The author has brought together a considerable amount of information about the practice and practices of religion in sixteenth-century Mexico. The main emphasis is on the Indians’ reaction to a new body of religious tenets, new rites, and a new way of life.

One can readily agree with Peñalosa that much has been written about those who evangelized the natives and all too little about the natives who were evangelized: “Nada, o casi nada, hay que añadir a lo mucho y bueno que se ha escrito sobre los misioneros españoles que evangelizaron; muy poco, en cambio, se ha dicho sobre los indios evangelizados. El protagonista de estas páginas es precisamente el indio que abandona sus antiguos cultos y acepta el mensaje de la fe” (P. 5).

The author devotes his first chapter (pp. 11-25) to the religious practices of the Indians before the coming of the Spaniards. The subject is too vast for satisfactory treatment in a few pages. All that can be set forth is a brief outline of some Aztec practices. Even at that, it is not the Indian himself who is revealing his pre-Hispanic religious thinking and rites, but the Spanish chronicler who is recording them and passing judgment upon them.

The greater part of the book, however, is devoted to a study of how the natives reacted to Christianity and how they practiced it. For Peñalosa three elements constitute religious life: doctrine (creencias), conduct or a way of life (conductas), and practices (prácticas). He chose to analyze the last in greater detail because, in his opinion, the other two cannot be adequately and directly known.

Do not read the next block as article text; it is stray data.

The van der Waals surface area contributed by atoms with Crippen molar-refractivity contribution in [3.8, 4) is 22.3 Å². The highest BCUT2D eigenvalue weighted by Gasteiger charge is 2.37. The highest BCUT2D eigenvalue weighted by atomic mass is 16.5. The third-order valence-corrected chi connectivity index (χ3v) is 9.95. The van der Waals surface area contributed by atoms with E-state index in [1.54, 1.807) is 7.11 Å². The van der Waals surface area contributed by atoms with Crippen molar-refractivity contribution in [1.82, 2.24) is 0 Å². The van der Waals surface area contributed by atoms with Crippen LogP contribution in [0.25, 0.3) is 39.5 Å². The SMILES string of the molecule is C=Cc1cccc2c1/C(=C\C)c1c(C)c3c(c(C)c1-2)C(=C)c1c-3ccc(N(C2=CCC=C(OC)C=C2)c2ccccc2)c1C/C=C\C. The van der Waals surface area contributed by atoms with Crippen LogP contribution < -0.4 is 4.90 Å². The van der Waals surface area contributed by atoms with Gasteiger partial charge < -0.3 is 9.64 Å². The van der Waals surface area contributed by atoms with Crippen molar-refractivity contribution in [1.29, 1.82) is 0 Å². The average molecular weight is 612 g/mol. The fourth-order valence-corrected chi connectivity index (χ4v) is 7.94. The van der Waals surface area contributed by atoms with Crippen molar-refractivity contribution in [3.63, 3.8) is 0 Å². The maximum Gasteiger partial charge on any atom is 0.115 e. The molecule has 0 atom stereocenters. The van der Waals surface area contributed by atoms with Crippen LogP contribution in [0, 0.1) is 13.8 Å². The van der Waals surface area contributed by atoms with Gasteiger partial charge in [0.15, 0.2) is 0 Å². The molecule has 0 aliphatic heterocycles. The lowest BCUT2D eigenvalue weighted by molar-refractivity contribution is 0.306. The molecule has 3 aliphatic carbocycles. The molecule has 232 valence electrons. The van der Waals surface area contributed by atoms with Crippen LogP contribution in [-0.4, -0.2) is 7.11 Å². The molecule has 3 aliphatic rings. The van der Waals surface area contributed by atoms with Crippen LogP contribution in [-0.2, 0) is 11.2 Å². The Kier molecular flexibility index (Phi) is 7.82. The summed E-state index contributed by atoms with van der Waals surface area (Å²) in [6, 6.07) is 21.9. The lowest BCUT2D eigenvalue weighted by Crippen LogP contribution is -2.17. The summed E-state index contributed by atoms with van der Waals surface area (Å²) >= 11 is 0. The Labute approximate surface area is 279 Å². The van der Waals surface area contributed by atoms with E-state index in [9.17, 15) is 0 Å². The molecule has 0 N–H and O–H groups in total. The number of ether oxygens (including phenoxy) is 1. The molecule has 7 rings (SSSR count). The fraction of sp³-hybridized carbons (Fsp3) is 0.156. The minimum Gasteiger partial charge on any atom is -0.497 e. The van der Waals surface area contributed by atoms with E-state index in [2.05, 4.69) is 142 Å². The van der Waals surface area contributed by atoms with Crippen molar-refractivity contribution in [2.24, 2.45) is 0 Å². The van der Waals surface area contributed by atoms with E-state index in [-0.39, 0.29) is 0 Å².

The agents (gestores) of religious practices are limited to four: the four religious orders (Franciscans, Augustinians, Dominicans, and Jesuits), the bishops, the diocesan clergy, and the laity. As far as the religious orders are concerned, Peñalosa limits his study to the activity of the Franciscans, Augustinians, and Dominicans, barely mentioning the coming of the Jesuits (pp. 35-36). Considerable attention is paid to the enactments of the three Mexican Councils and their effect upon the religious practices of the natives.

In a long and very detailed section (pp. 91-136), he studies the reception of the sacraments by the natives. In chapters VI-IX, which specify the religious practices of the natives from the Mass to private devotions, the author justifies the main title he chose for the volume.

In the last two chapters (X and XI), he considers some aspects of the book’s secondary title (Asedios de sociología religiosa), by recalling the diverse geography of New Spain, the racial composition of the population (which he reckons at eleven million) at the time of the coming of the Spaniards, and the native social structures. He believes that the modem reader can best understand the present religious situation in Mexico by viewing the historical evolution of the natives’ reaction to and practice of the faith through the centuries, especially during the sixteenth century.

For this handy synthesis of the religious practices in sixteenth-century Mexico, Peñalosa drew mainly upon the religious chroniclers and the enactments of the three national councils.